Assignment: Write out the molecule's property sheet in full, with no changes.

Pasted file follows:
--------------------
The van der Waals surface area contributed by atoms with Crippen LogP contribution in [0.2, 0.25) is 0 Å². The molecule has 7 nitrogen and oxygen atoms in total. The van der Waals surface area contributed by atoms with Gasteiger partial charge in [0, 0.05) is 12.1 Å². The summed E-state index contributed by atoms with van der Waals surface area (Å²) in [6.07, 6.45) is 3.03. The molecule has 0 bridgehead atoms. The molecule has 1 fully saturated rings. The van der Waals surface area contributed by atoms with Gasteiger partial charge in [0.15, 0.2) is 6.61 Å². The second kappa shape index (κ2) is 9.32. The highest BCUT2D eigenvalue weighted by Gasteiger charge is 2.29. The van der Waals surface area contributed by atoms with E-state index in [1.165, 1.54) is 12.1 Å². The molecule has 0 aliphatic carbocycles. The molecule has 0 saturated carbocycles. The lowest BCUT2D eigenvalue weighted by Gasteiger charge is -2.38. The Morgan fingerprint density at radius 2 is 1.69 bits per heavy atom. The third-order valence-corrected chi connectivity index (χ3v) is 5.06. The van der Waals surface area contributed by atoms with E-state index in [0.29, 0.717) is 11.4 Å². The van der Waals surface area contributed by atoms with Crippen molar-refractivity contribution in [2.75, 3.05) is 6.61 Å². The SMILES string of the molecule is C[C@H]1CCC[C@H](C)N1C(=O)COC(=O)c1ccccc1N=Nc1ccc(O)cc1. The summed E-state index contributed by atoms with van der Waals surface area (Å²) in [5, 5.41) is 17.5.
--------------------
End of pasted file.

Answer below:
The van der Waals surface area contributed by atoms with Crippen LogP contribution in [0.2, 0.25) is 0 Å². The molecule has 7 nitrogen and oxygen atoms in total. The van der Waals surface area contributed by atoms with Gasteiger partial charge in [0, 0.05) is 12.1 Å². The summed E-state index contributed by atoms with van der Waals surface area (Å²) in [6.07, 6.45) is 3.03. The molecule has 0 bridgehead atoms. The molecule has 1 fully saturated rings. The van der Waals surface area contributed by atoms with Gasteiger partial charge in [0.15, 0.2) is 6.61 Å². The second kappa shape index (κ2) is 9.32. The highest BCUT2D eigenvalue weighted by Gasteiger charge is 2.29. The van der Waals surface area contributed by atoms with E-state index in [1.165, 1.54) is 12.1 Å². The molecule has 0 aliphatic carbocycles. The molecule has 0 saturated carbocycles. The lowest BCUT2D eigenvalue weighted by Gasteiger charge is -2.38. The Morgan fingerprint density at radius 2 is 1.69 bits per heavy atom. The third-order valence-corrected chi connectivity index (χ3v) is 5.06. The van der Waals surface area contributed by atoms with E-state index in [0.29, 0.717) is 11.4 Å². The van der Waals surface area contributed by atoms with Crippen molar-refractivity contribution in [2.75, 3.05) is 6.61 Å². The SMILES string of the molecule is C[C@H]1CCC[C@H](C)N1C(=O)COC(=O)c1ccccc1N=Nc1ccc(O)cc1. The summed E-state index contributed by atoms with van der Waals surface area (Å²) in [5, 5.41) is 17.5.